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June 22nd, 2011
Event: 2nd International GIS for Rail Summit

Railways are changing rapidly. This shift involves the use of more digital technologies across the workflows and networks related to railway operations. GIS is poised to play an increasing role in the infrastructure development including the design, planning, operations and maintenance phases of railway operations.

Railways are attempting to operate their infrastructure more efficiently. Trains need to be scheduled more efficiently across networks, particularly with respect to trans-boundary operations as high speed operations move between different countries.

Since maintenance of railway lines can account for 20% of down time for operations, approaches that include maintenance within routine operations more effectively and efficiently are highly desired. The use of GNSS and lidar technologies coupled to railway repair and maintenance machinery can help, providing accurate location and positioning for railway construction and maintenance operations in a timely manner.

In other cases, IT operations linked to GIS functionality is providing advantages, streamling collaboration and sharing of administrative and technical data. Maps can be linked to railway schematic drawings through the use of ArcGIS software.

Terry Bills, Transportation Industry Manager at Esri summed up the challenges of GIS for rail as follows:

  1. Better data collection and currency
  2. GIS integration within existing workflows
  3. How can we begin to move GIS into operations
“The drivers for accuracy can be applied to signals, track, electrical and bridges,” he said. Another issue that he touched on was maintenance of all the data, much of it flowing from sensors, and asked, “how can we begin to think about maintaining this information.” “We need to recognise that many of the capture technologies are high accuracy, and that we want to maintain that,” Bills pointed out.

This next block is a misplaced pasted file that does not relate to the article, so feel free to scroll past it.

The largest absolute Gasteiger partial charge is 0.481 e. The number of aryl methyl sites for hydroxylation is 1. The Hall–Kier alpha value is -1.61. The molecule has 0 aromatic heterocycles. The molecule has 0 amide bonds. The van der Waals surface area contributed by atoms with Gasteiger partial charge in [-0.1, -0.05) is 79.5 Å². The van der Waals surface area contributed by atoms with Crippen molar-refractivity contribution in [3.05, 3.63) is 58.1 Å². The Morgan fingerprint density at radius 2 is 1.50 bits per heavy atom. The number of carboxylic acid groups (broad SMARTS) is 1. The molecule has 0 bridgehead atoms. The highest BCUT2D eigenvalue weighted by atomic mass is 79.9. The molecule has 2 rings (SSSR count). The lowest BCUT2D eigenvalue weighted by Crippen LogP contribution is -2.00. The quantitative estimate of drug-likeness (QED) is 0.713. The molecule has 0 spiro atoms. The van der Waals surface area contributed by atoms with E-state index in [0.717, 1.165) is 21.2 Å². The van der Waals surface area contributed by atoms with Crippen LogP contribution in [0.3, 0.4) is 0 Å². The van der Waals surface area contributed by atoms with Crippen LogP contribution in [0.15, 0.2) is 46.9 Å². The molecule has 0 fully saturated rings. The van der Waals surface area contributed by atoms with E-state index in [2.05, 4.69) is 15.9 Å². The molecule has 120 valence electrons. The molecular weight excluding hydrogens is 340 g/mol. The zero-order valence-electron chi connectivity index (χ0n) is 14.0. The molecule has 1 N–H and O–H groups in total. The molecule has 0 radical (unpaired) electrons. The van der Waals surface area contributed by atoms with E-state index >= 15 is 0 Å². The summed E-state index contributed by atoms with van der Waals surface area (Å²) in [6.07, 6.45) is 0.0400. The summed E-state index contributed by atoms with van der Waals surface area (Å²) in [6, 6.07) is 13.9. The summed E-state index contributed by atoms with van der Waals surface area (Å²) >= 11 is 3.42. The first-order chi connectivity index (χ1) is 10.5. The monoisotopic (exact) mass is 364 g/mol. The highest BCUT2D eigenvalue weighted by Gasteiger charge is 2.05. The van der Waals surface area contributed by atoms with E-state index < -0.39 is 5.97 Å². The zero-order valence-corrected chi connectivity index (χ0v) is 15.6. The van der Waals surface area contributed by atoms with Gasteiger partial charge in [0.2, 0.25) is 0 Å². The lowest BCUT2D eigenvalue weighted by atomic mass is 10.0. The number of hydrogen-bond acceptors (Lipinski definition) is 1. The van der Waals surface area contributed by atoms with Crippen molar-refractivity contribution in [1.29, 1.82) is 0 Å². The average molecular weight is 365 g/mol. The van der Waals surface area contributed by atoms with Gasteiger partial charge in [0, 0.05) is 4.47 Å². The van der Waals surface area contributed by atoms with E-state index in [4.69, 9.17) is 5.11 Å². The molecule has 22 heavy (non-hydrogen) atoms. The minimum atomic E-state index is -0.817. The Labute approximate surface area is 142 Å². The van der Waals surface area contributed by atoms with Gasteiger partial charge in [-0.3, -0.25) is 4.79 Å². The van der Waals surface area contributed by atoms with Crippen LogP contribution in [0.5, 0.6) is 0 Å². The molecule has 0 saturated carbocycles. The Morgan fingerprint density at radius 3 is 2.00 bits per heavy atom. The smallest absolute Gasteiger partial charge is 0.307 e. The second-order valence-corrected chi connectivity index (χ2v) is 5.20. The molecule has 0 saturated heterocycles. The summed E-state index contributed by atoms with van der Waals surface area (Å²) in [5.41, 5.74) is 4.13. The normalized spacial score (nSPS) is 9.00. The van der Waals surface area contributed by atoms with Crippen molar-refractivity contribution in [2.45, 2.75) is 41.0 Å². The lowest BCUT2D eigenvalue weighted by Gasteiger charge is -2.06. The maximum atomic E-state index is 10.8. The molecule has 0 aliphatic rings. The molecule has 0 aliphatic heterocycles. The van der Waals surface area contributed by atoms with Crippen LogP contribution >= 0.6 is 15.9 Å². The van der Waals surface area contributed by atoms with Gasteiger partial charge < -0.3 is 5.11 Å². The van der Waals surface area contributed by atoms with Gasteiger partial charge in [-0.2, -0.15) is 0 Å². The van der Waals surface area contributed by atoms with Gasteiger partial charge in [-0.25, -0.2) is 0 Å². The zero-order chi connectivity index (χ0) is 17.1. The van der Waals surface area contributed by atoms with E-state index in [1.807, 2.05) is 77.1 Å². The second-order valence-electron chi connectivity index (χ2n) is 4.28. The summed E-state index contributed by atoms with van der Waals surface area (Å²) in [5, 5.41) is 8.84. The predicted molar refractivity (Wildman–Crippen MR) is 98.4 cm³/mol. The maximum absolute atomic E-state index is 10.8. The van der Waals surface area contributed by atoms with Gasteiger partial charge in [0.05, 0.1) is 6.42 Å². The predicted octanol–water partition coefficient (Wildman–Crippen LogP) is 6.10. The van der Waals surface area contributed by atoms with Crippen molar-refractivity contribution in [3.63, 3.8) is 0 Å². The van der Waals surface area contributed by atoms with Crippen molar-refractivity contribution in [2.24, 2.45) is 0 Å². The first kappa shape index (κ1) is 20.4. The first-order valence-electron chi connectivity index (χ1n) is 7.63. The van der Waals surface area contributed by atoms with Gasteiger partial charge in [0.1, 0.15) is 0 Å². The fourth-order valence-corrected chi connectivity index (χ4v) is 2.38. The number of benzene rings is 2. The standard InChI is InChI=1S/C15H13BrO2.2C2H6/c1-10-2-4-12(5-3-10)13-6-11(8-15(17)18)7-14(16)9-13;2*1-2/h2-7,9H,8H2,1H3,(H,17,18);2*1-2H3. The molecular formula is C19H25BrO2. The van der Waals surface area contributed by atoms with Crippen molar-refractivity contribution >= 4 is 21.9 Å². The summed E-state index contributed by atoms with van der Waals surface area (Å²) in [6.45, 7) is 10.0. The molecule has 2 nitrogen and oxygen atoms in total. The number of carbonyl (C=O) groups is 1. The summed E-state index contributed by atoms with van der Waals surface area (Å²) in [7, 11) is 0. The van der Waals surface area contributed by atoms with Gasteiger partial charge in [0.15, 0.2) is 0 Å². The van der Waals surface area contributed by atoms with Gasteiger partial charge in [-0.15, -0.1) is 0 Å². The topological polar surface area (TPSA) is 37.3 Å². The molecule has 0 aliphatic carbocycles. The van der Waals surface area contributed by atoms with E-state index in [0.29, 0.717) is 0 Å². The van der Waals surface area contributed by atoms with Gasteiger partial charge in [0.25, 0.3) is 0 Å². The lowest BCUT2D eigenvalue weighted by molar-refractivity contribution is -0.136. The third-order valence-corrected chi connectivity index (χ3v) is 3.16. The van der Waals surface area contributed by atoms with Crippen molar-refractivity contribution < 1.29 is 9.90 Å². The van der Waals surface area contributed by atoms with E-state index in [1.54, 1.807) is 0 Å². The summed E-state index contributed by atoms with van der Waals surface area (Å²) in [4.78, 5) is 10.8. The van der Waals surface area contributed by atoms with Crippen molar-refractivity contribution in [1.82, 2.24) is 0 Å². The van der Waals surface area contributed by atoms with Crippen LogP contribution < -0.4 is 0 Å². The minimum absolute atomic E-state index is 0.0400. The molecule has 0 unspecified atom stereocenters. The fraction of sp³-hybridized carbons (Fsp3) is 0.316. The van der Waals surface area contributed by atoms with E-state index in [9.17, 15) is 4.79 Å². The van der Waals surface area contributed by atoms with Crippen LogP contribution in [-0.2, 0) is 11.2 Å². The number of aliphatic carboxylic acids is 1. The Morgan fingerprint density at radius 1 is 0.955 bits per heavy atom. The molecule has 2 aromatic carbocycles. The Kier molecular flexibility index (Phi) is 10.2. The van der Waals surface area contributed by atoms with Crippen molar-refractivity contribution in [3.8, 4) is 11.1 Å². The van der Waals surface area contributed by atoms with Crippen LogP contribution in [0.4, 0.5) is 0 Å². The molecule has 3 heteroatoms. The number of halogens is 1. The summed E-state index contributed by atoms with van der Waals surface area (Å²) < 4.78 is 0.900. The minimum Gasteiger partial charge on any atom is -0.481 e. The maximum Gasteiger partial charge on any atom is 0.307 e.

He also suggested that the changes taking place include more than technical issues alone. “We need to think about changing workflows, and to consider that improved decision making is a result of these changes,” he said. “Since rail maintenance is 20-30% of overall railway costs, we need to think about reducing the lost 5-15% revenue related to these functions.”
“GIS has a major role in asset management,” Bills said. This includes:
  1. Location details
  2. Information from field to office – office to field
  3. Strategic planning
  4. Executive management
Finally, Bills pointed out that many rail users were not familiar with GIS necessarily and that a need existed to support workflows. “We need to develop simple interfaces for users,” he said.
Additional article and blog items related to this event:

GIS for Rail: Linking Maps to Schematics

GIS for Rail – Transport In a Changing Time